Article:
Cyclical and Noncyclical Breast Pain

Symptoms, Causes, and Treatment Options

Breast pain can be experienced in many different ways, and it may be related to your menstrual cycle (cyclic) or unrelated to your menstrual cycle (noncyclical). The pain can range from a vague feeling of tenderness or achiness to a constant throbbing or sharp, stabbing pain. 

Episodes of breast pain may come on a regular schedule, may happen only once, or may endure for long periods of time. It may occur in only one breast (unilateral) or in both (bilateral).

Most of the time breast pain does not mean breast cancer. Even so, some people with breast cancer do have pain, and the symptom should never be dismissed.

There are a number of different terms used to describe breast pain including mastodynia, mastalgia, and mammalgia.

Cyclical Breast Pain

Cyclical Breast Pain and Menstrual Cycle
Differences between the causes of cyclical and noncyclical breast pain. Art © Pam Stephan

Cyclical breast pain happens during a woman's menstrual cycle or at least varies in intensity at different points in the cycle. A range of sensations in one or both breasts can accompany the hormonal ebb and flow that a premenopausal woman normally experiences. 

Breast pain is often one of the components of premenstrual syndrome (PMS) and can present alongside fatigue, irritability, and abnormal hormone levels. Breast pain may also occur before your periods without the other common symptoms of PMS.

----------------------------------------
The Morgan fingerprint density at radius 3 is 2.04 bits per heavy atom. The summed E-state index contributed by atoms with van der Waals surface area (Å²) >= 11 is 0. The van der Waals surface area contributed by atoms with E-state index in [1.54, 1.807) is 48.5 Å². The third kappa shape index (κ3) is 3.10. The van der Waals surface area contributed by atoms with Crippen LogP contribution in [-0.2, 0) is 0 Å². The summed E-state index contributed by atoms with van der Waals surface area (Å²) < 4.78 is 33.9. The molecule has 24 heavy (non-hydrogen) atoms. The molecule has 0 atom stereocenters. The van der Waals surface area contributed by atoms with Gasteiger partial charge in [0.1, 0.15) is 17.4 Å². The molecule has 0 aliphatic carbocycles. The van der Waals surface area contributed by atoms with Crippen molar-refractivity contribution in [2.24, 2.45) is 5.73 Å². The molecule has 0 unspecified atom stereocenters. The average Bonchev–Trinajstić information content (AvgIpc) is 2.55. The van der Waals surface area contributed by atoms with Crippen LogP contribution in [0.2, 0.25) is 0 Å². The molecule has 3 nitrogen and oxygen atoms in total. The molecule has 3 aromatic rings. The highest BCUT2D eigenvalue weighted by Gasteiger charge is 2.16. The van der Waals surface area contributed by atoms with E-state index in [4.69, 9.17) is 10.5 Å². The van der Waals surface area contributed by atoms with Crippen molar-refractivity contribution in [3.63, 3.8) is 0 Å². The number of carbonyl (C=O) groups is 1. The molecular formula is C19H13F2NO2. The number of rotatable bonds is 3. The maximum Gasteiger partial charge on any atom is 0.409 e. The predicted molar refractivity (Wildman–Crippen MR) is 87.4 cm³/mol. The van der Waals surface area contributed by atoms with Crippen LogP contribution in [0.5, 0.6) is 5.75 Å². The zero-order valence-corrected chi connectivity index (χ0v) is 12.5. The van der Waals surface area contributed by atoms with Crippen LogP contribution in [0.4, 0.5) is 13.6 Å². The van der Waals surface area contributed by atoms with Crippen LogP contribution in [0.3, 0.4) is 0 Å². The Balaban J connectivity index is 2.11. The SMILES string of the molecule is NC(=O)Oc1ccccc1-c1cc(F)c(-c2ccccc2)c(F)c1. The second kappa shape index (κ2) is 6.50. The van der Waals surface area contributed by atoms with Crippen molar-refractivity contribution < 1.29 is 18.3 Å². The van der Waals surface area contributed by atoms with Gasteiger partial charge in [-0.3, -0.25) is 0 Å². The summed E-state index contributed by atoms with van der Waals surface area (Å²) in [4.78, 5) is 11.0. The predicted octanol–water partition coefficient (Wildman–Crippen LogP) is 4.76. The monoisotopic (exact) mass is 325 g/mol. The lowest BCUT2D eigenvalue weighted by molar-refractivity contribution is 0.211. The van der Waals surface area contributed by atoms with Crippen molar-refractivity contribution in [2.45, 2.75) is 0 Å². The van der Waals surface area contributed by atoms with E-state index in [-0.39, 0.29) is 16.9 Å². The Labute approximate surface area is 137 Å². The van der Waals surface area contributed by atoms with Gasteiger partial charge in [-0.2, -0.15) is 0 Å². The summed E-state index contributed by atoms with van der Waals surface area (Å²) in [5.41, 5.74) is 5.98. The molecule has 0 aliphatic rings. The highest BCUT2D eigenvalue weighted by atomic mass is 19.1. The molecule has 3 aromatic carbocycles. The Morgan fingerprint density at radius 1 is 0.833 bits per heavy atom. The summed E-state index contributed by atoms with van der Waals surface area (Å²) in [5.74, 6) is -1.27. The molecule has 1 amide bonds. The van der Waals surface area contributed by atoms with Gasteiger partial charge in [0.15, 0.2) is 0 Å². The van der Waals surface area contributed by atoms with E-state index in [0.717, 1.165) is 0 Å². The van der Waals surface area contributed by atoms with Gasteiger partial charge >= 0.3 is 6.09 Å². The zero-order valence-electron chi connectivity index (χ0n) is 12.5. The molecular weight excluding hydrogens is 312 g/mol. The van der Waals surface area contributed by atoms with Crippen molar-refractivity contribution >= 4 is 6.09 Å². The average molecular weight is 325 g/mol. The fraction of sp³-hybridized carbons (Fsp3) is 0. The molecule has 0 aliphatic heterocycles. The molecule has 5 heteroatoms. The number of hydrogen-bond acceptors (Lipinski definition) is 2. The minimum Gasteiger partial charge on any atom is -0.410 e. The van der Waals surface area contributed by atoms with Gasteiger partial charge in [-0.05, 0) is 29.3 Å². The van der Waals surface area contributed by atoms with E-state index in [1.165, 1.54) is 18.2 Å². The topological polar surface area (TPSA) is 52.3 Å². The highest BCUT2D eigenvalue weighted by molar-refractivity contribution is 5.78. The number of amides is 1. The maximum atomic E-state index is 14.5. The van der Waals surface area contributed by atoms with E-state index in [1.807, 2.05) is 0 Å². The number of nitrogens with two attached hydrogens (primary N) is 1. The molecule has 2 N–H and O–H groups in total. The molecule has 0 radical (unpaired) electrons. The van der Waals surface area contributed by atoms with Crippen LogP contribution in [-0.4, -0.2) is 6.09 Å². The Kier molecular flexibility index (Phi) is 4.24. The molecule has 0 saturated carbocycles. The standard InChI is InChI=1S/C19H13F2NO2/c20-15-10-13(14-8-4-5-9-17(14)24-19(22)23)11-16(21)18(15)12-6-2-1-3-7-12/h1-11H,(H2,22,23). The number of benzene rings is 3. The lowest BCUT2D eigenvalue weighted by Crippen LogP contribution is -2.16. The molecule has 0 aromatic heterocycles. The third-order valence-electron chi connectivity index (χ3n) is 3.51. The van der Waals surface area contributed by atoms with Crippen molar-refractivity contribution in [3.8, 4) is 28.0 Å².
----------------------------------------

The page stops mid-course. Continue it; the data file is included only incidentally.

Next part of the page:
Breast pain associated with PMS is often achy with a sensation of your breast feeling full, heavy, or swollen. The discomfort often begins a few days before your period starts and may continue until your period has stopped, though it often decreases in severity as time goes on.

Associated Conditions

Cyclical breast pain may also be due to benign breast conditions. There are three such conditions commonly seen by healthcare providers

Cyclical breast pain may be considered "normal" but, nevertheless, be severe enough to interfere with one's quality of life. If faced with this level of cyclical breast pain, do not hesitate to see a healthcare provider as soon as possible.

Noncyclical Breast Pain

Noncyclical breast pain is unrelated to your menstrual cycle or occurs after menopause. The pain can vary in intensity and be caused by an infection, injury, weight gain, prior breast surgery, or breastfeeding.

Even wearing an ill-fitting bra can cause lead to increasing levels of breast pain with continued ongoing use.

Several drugs are also known to cause breast pain in some women, including:

Noncyclical breast pain may occur in both breasts or only one breast. You may have pain in one specific area, or it may be generalized.

Managing Breast Pain

If you are premenopausal, you may be able to distinguish if your pain is cyclical or noncyclical by keeping a chart of your cycle and tracking your pain. Journalling helps identify the pattern of the pain as well as any triggers that make it better or worse. It also helps your healthcare provider with the diagnosis.

Your healthcare provider may recommend certain treatments to help alleviate breast pain: